If you thought season one of Orphan Black (BBC America, Saturdays, 9/8C) was a fast-paced, thrilling mix of well-developed character and fast-paced action wrapped around an intriguing premise, you ain’t seen nothin’ yet!
After a quick previously on montage, the season two premiere of Orphan Black, Nature Under Constraint and Vexed, gets right into it as Sarah (Tatiana Maslany) frantically tries to call Felix (Jordon Gavaris) and seeks shelter from a downpour by slipping into a diner. When she can’t reach Felix, she tries Alison and Cosima (both also Maslany) but their numbers seem to be out of service. As a last resort, she tries Paul (Dylan Bruce) – only Rachel (Maslany again) answers. Two men enter the diner looking for her and violence ensues, forcing Sarah to think quickly, but leaving her once again running in the rain.
At this point, a quick recap: Sarah is one of a number of clones who have been living normal lives, until recently when someone began killing them. Sarah became aware of the other clones when she saw one of them commit suicide and, needing a way to hide, took her identity. This led her to meet uptight soccer mom Alison and university student Cosima – who brought her up to speed on the killings, though it took a while for them to trust her. It also caused complications because Beth, the suicidal clone had been a cop and her partner, Art (Kevin Hanchard) could see that something was different about her.
Sarah also reconnected with her young daughter, Kira (Skylar Wexlar) who was being fostered by Mrs. S. (Maria Doyle Kennedy). Through Cosima, the Clone Club learned that they had been created through the work of a Dr. Leekie and The Dyad Institute and Cosima began dating Delphine (Évelyne Brochu). Delphine seemed to turn on Leekie and his organization and began helping Cosima with her research into the clones’ genetic makeup – essential to find and combat a medical issue that was slowly killing Cosima and might eventually do the same to the other clones.
In the season one finale, Sarah had met yet another clone, Rachel, who threatened her daughter if she didn’t come along quietly, but Sarah fled. Unknown to her, Mrs. S. and Kira had apparently gone away. Cue the above teaser.
Nature Under Constraint and Vexed weaves yet another tangled web as Sarah invades The Dyad Institute in search of Kira; Alison turns out to know someone who specializes in extra-legal sales (drugs, guns…); Art gets even closer to finding out what’s going on with Sarah, and Felix goes from mid-party high to persuading Alison to visit the abovementioned dealer. Plus, Alison’s in a musical! It’s just community theater, but hey – it’s the lead!
One of the best things about Orphan Black is Maslany’s ability to play endless numbers of clones – each with their own distinct looks, accents, walks, attitudes, skills. Even better is when she plays one of the clones playing another one of the clones – her Sarah playing Alison and Alison playing Sarah were among the myriad highlights of season one. She gets to do that here in the season two premiere – quite possibly reinforcing the general unhappiness that she wasn’t at least nominated for an Emmy for season one.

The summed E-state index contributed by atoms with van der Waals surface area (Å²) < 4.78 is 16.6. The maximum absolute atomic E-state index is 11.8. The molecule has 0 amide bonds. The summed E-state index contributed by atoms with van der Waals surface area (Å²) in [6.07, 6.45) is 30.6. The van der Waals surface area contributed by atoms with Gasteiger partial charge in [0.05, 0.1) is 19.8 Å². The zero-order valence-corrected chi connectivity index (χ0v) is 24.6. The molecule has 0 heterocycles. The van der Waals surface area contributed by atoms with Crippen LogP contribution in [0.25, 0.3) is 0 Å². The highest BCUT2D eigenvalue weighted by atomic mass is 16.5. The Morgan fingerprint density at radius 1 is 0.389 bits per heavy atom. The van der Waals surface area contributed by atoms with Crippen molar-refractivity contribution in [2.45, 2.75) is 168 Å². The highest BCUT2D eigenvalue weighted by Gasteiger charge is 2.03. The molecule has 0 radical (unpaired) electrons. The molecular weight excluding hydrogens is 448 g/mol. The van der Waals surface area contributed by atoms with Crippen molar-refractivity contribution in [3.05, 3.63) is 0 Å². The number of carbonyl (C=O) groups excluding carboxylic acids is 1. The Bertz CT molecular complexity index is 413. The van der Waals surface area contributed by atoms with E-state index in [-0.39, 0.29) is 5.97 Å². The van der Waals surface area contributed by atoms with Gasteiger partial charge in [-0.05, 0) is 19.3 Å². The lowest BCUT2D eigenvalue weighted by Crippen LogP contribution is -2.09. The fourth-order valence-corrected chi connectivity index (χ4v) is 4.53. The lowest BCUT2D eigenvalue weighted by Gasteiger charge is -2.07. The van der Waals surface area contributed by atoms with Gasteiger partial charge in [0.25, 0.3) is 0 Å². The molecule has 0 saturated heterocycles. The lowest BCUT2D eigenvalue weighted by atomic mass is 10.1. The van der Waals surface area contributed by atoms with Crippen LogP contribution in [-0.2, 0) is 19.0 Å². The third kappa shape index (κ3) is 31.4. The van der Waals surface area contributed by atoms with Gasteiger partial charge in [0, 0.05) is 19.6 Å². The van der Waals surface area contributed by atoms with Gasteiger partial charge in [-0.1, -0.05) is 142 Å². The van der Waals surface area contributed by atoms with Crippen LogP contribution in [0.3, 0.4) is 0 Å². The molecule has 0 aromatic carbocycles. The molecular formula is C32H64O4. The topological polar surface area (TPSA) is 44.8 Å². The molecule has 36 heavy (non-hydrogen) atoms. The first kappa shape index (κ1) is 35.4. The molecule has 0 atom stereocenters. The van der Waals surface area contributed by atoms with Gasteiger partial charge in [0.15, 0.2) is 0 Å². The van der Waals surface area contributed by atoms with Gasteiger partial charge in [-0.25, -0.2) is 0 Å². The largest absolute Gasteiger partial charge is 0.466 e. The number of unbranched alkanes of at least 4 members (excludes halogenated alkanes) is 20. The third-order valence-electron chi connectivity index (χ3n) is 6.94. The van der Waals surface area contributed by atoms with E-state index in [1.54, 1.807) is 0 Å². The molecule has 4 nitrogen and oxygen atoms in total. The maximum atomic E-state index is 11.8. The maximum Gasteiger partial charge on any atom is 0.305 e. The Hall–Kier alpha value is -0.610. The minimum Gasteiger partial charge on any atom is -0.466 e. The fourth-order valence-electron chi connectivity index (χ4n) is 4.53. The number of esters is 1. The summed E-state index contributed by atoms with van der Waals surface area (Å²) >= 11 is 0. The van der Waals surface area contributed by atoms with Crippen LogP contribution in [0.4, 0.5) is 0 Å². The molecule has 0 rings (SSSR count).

Another thing that makes the series so wonderful is that it tackles issues ranging from family to the concept of ownership of DNA – and the concepts of individuality and difference/nature vs. nurture in the different clones (I know there’s a significant number of fans and critics who refer to them as The Orphans, but I prefer the Clone Club).
Nature Under Constraint and Vexed also brings back the religious zealots who were using their own clone, Helena, to kill the other clones (they see them as an abomination to be cleansed from the Earth), though in a somewhat different but no less lethal fashion. At the same time, we get a better idea of the kind of influence The Dyad Institute wields – and that’s scary stuff.
The season premiere was written by series co-creator Graeme Manson and directed by co-creator John Fawcett. It’s compelling stuff – a mix of character and action that never seems forced or fake. Maslany again plays multiple clones, making each distinctive – with a number of instances requiring two or more of them to be in the same scene.
Gavaris continues to steal every scene he’s in and he convincingly shows Felix to be capable of insight and intelligence – even when higher than a kite. The rest of the cast has to bring their A-game to keep the show on its brilliant course, so they do. Whether it’s Hanchard’s Art trying to figure out what’s going on; Bruce’s Paul walking that potentially fatal line between helping Sarah and keeping The Dyad happy, or Brochu walking a similar line between Cosima and The Dyad, the performances match the detail and intricacy of Manson’s writing.
Somehow, Fawcett keeps a multitude of balls in the air, giving the ep a balance between action and character – and frequently allowing action to develop character (Sarah confronting Rachel, for example). Though Maslany has received most of the plaudits for the series – and deservedly so – every aspect of Orphan Black is award-worthy. Last season, it may have flown under the wire, but if Nature Under Constraint and Vexed (love that title!) is any indication, the series is just hitting its stride.
If you thought season one was something, prepare to be amazed. Season two looks to be bigger, more complex and a whole lot more fun.
Final Grade: A+
Photos by Steve Wilkie/Courtesy of BBC America